Jess and I got our Indian visas a couple weeks ago which involved completing a 5 page application and forking over $75 USD. They were approved within a couple days though and it’s an e-visa so all we had to do was print them off and carry them with us. Then after much deliberation we narrowed our itinerary down: 2 nights in Delhi, with a day trip to the Taj Mahal in Agra, 3 nights in Jodhpur, and 5 nights in Udaipur, then back to fly out of Delhi. The problem is that this is a busy season and everywhere is packed with Chinese tourists traveling for Spring Festival. So when I went to book train tickets tonight…they were gone. I ended up booking a private car to Agra for a sunrise tour. Which is going to be brutal because we’re basically sleeping in the Guangzhou airport during our layover tomorrow night, then the following night we’ll have to wake up at 2am to leave for our Agra tour, come back to Delhi around 3pm, then take a 9pm sleeper train to Jodhpur (the only one still available), arriving at 8am the next morning. Not looking forward to the jet lag… After that, I have no idea what we’re doing for the next two legs of the journey but we’ll just have to figure it out as we go because I’m to exhausted to deal with the world’s most frustrating railway website anymore tonight.

Since I’m not enrolled in a class for once, I’m leaving my computer behind. It will be the longest we’ve been apart in three years, sniff. The withdrawal is going to be bad. I’m trying to pack light so I’m just taking phone/camera/clothes in a backpack. I’m going to do some old-fashioned writing by hand but I’ll take notes and tons of pictures to blog when I get back. I’ll try to put some up on Facebook if I get a chance, so stay tuned!

Trip Announcement!

I’m excited to announce my Winter 2017/2018 Trip Itineraries! I just booked my last tickets this afternoon: October 27-29-Busan, South Korea; December 16-23- Zurich, Switzerland; December 26-29-Xi’an, China; and finally, February 10-22-Delhi and Agra, India. So stayed tuned for some stories!

Otherwise, it’s been an uneventful week. For science class, we’ve been learning about the 5 senses so I did a taste test experiment Thursday and let kids try different tastes: lemons for sour, coffee and super dark chocolate for bitter, cookies and sugar cubes for sweet, salt water (salty), and spicy beef jerky (spicy).

I also thought I’d share these paintings. The kids were supposed to be drawing elephants from this story their art teacher read them. These were the results; I’m a little concerned about the last one.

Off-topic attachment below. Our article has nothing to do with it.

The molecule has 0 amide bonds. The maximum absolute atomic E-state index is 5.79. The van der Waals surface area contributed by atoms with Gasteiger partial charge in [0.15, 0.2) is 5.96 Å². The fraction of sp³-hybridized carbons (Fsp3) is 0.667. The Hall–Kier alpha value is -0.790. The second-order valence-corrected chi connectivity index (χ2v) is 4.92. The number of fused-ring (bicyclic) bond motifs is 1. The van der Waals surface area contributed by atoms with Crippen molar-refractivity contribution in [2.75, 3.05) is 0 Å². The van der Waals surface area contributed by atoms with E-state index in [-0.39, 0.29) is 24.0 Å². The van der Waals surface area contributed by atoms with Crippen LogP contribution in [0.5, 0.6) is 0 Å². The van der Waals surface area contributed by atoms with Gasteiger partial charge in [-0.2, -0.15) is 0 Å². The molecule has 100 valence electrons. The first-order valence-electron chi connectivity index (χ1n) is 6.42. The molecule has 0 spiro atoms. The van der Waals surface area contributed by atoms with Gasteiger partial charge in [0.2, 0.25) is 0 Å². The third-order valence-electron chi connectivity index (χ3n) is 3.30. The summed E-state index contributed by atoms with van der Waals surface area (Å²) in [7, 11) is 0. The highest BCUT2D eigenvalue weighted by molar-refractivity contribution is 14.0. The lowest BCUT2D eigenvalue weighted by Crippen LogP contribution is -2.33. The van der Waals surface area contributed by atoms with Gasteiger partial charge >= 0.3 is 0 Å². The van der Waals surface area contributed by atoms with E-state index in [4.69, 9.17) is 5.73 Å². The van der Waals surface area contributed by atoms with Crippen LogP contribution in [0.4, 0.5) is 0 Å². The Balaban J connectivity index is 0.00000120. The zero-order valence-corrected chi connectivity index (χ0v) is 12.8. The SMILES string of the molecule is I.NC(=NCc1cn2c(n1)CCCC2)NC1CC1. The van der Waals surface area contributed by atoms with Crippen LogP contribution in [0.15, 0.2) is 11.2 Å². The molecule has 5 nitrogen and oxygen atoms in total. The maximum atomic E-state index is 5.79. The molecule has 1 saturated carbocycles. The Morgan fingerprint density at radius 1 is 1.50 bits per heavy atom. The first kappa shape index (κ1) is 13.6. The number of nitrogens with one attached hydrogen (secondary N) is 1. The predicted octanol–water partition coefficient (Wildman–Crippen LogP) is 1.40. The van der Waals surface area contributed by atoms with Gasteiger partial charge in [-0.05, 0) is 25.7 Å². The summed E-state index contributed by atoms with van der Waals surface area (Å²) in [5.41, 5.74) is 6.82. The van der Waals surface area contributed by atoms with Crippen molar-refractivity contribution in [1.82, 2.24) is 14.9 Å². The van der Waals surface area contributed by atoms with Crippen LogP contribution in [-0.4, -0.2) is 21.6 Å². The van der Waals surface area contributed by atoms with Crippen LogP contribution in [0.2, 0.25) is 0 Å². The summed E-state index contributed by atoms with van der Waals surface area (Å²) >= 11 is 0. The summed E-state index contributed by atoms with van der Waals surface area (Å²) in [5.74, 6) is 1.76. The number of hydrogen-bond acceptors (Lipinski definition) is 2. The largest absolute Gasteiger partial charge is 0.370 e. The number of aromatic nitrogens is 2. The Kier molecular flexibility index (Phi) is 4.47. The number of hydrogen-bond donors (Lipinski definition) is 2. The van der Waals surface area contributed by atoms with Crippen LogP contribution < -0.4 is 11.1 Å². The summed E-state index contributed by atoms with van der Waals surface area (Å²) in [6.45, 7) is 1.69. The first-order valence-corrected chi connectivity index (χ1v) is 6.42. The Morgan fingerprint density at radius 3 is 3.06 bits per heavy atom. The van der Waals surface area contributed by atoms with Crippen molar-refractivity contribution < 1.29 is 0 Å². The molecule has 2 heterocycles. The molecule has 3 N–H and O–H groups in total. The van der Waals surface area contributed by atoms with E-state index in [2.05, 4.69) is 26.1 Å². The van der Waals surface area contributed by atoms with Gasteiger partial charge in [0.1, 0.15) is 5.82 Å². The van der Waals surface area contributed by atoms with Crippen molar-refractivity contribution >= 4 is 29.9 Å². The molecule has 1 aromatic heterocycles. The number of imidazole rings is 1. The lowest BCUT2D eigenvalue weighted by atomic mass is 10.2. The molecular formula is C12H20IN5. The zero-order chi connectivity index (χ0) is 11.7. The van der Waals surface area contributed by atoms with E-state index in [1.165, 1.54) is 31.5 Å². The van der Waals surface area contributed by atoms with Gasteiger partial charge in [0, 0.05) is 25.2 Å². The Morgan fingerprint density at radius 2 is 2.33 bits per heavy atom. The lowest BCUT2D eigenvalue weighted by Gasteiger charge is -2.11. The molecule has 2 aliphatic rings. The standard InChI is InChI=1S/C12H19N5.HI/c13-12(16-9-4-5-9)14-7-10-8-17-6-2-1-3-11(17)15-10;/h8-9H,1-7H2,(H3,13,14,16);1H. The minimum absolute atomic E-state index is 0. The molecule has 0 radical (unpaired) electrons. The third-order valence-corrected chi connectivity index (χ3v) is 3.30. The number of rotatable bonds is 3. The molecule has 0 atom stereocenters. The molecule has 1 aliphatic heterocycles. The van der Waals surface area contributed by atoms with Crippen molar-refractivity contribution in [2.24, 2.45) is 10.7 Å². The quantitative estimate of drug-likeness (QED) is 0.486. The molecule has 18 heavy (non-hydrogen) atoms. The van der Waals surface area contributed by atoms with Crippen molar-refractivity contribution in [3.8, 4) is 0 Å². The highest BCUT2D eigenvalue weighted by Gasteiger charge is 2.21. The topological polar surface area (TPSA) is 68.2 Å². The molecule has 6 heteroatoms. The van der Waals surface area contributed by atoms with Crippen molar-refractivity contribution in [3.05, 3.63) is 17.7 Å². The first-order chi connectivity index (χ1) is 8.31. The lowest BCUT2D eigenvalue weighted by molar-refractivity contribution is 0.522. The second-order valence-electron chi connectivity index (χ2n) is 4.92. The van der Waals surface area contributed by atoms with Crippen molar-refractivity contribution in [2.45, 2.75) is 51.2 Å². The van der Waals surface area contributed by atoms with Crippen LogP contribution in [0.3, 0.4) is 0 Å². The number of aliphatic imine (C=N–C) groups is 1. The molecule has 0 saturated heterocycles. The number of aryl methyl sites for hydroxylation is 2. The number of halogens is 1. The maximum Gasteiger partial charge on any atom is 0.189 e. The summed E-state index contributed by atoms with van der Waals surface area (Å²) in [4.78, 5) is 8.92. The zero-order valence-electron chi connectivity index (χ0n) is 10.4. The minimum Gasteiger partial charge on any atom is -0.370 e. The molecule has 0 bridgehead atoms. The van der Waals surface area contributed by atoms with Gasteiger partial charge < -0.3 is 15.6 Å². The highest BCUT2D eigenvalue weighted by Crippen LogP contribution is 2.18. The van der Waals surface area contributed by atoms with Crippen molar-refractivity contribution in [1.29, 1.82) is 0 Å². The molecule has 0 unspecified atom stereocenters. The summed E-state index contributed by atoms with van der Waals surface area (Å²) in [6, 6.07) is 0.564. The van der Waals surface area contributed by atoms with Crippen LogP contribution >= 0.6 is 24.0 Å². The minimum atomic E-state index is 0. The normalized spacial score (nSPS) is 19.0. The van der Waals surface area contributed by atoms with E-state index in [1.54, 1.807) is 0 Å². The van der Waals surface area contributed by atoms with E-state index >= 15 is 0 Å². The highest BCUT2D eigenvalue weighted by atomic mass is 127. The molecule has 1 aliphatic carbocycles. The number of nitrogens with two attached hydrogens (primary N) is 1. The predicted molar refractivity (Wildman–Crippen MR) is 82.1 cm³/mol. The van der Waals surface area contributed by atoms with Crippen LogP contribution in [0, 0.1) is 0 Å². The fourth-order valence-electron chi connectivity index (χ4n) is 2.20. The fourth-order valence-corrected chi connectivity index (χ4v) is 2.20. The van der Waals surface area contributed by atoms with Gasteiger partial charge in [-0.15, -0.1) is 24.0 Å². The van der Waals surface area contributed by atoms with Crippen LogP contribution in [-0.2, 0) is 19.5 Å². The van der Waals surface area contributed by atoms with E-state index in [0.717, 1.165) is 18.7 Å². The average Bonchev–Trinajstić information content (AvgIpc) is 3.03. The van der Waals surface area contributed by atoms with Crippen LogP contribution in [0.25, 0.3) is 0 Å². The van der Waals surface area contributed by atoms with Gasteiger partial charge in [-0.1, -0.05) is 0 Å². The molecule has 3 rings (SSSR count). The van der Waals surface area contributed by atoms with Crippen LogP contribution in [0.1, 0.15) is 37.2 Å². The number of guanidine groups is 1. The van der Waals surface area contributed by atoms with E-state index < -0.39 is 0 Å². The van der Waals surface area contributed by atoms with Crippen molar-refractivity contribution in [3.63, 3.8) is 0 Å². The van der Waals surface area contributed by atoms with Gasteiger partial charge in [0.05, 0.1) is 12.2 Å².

Friday night Jess and I held our Second Annual Halloween Movie Binge. Hocus Pocus, Nightmare Before Christmas, black bean and bacon chili, corn bread, and apple crisp. We even did some pumpkin carving.

This and That

Had an awesome Sunday, relaxing-with Jess (of course). We met for brunch at East, a really nice hotel near my school, which was amazing, and worth the painful price tag. Then we walked around the area and explored a street I hadn’t been down before. We ended up stumbling into JiangFu Park, which is beautiful. It’s in  a quiet area with hardly any people, and there were hundreds of butterflies all over the place:

Brunch at Feast, LiDu
Hanging out in JiangFu Park

And of course, I have photos of my new class. Don’t let the cute faces fool you, this batch is a bunch of holy terrors.

Top-Raina, Bottom-Angela and Ryan
Ella, QingQing, Alisha, and my assistant, Nina

I can’t even go into details at the moment because it will turn into a rant and I don’t have time for that because it’s almost my bedtime. But suffice to say they have traumatized me; I’m exhausted all the time, I don’t have time to think, much less write. I’m outnumbered 9 to 1, and four weeks into the school year, I have to say, I think they’re winning.

Also have the smog to combat. This weather just can’t seem to make up its mind. The pictures below were taken less than 24 hours apart. It’s been back and forth like this for a couple weeks. Unbearably smoggy, or bright blue skies, no in between.

I realized I never posted anything from my Boston trip, which is a shame, because it was fun. So I’ll just put up some quick pictures. My mom and I got to spend my last Sunday in the States with my youngest brother, Mitchell; we all took a whale watching tour down the coast, almost to Cape Cod. My pictures didn’t really turn out but we got to see a few humpback whales-amazing! We got to see Mitch play with his softball team. The next day Mom and I took a tour of the city and saw all the historic sites-Old North Church, Fenway Park, the original Cheers bar, and Boston Commons. Then I came back to Beijing, Mom went back to K.C., and Mitchell headed to London for a semester there. It’s funny; ten years ago I never would have imagined us scattered all around the world!

Boston Commons was beautiful and it was fun to see all the places from Make Way for Ducklings-plus the ducks were cute!